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Discussion Starter · #1 ·
A bought a 91 YJ with the 4.0L straight six a few months ago. While I was crawling around doing some routine maintenance the other day, I noticed a disconnected wiring connector right underneath the oil pan. Upon further inspection, it looks like the O2 sensor is missing from the exhaust pipe.

Can anyone verify that this connector is in fact for the O2 sensor?

Also, is the sensor supposed to go into the front exhaust pipe (the 91-93 parts manual shows it going directly into the exhaust manifold, but I believe that is for the four cylinder Jeeps)?

Is there any reason why someone would have disconnected this?

Thanks in advance.
 

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yeah O2 sensor is gone only buy a NTK O2 sensor they are about $35 online and they are what the factory used and charge over $100 for from the dealer.
 

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It looks to me like the O2 sensor is broken off in the pipe? You have a cel?
 

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Should be throwing a code. Check and see if the PO pulled the check engine bulb out in the dash.

I would replace all the sensors, O2, MAP, TPS, Water Temp and Air Temp. Along with Distributer cap, plugs and wires. Or what’s been coined as a super tune up.
 

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Should be throwing a code. Check and see if the PO pulled the check engine bulb out in the dash.

I would replace all the sensors, O2, MAP, TPS, Water Temp and Air Temp. Along with Distributer cap, plugs and wires. Or what’s been coined as a super tune up.
All the above if you haven't already done so. Plus a complete fluid change. Even the brake fluid and clutch fluid. Brake fluid can absorb moisture through the years and your brakes can become spongy.

If you keep track of your maintenance, you'll have a baseline for future work.
When you do your coolant change, it'll be a good time to flush your cooling system and replace the thermostat with an OE Jeep one in the temp range that Jeep recommends.

These old heaps (or any old vehicle) require a lot more TLC than newer vehicles. By the time we get hold of them they've usually been the victim of a lot of deferred maintenance. As you go through the mentioned maintenance tasks, you might see other things that need attention, plus you'll get a better feel for your particular Jeep.

Good Luck, L.M.
 

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Discussion Starter · #6 ·
Should be throwing a code. Check and see if the PO pulled the check engine bulb out in the dash.

I would replace all the sensors, O2, MAP, TPS, Water Temp and Air Temp. Along with Distributer cap, plugs and wires. Or what’s been coined as a super tune up.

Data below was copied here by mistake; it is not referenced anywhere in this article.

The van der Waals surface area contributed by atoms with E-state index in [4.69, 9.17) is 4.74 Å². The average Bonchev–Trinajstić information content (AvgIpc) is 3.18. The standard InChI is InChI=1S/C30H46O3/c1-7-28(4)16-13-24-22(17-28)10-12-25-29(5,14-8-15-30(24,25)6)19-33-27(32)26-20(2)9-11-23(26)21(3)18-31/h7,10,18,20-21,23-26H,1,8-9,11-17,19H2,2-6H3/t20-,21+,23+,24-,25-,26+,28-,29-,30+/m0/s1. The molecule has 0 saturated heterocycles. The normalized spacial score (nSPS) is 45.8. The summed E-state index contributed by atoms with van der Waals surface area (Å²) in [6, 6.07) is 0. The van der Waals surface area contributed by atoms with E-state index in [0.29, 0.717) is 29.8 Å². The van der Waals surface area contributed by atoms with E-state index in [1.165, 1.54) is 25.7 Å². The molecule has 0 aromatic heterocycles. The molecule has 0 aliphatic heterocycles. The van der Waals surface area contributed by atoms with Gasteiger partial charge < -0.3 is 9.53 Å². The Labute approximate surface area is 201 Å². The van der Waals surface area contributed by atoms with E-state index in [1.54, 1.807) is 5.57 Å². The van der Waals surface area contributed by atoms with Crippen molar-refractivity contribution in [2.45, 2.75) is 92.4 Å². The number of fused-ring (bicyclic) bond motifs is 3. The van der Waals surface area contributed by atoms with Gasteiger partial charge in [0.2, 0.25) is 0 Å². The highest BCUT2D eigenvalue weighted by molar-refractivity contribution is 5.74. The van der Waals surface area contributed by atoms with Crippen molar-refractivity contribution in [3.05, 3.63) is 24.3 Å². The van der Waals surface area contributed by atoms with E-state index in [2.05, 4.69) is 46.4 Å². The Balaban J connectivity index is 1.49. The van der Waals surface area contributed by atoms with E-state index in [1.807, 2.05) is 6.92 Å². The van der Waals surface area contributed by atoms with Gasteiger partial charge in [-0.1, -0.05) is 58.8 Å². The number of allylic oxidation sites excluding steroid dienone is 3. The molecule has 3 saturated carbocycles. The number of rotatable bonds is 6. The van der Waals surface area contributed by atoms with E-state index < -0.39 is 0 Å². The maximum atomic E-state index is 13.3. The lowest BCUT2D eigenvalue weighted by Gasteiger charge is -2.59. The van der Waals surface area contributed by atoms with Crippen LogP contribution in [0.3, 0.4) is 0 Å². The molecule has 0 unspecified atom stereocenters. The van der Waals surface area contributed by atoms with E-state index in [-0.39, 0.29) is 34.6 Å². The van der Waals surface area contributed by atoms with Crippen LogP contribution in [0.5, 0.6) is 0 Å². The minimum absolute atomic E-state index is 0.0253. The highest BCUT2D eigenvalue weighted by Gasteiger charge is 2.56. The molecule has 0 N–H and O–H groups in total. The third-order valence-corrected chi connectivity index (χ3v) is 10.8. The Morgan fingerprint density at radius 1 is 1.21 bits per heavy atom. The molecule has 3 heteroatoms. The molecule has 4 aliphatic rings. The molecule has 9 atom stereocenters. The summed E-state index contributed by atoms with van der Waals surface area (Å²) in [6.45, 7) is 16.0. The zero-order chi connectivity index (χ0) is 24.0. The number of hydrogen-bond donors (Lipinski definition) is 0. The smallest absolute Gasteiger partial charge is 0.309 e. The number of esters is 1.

All the above if you haven't already done so. Plus a complete fluid change. Even the brake fluid and clutch fluid. Brake fluid can absorb moisture through the years and your brakes can become spongy.

If you keep track of your maintenance, you'll have a baseline for future work.
When you do your coolant change, it'll be a good time to flush your cooling system and replace the thermostat with an OE Jeep one in the temp range that Jeep recommends.

These old heaps (or any old vehicle) require a lot more TLC than newer vehicles. By the time we get hold of them they've usually been the victim of a lot of deferred maintenance. As you go through the mentioned maintenance tasks, you might see other things that need attention, plus you'll get a better feel for your particular Jeep.

Good Luck, L.M.
Oddly, a PO had removed the bulb but I replaced it and it actually functions normally (lights up when you turn the key on, then goes out). I need to get an ODBI code reader I guess to see if any codes are actually being thrown. The engine seems to be running rich, and is lumpy at idle so it’s surprising a light isn’t being triggered.

I’ve done some substantial maintenance and all fluids have been changed (including radiator), and I keep good records so I have the baseline. I’ll admit I haven’t changed any of the sensors. I’ve been waffling between an engine swap or rebuilding/stroking the current motor. If I keep it, I plan on replacing all the sensors during the rebuild.
 

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Discussion Starter · #7 ·
I just found out about the key trick to get the codes. Turns out I have 3 (technically 4):

12: Battery disconnected in last 50 starts (true, I have done this)
21: Oxygen sensor (makes sense, but weird because this code should trigger a persistent light)
33: A/C relay bad (no factory air)
55: End of codes

I just ordered a NTK 23023 O2 sensor, hopefully that clears everything up. Thanks everyone for the help.
 
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Discussion Starter · #9 ·
Keep us informed
That fixed it. It idles normally and the code has cleared. Can’t tell yet if the gas mileage has improved (only drive it once or twice a week), but time will tell. Thanks everyone for the help!
 
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new sensor in mine but po132 code still there.
Do you have OBD1 or OBD2 diagnostics?
Do you have a code reader?

If you have OBD2 and a code reader you should be able to clear the code manually. Perhaps it requires a certain number of start-stop cycles without the fault that threw the code for the code to clear on it's own.

Good Luck, L.M.
 
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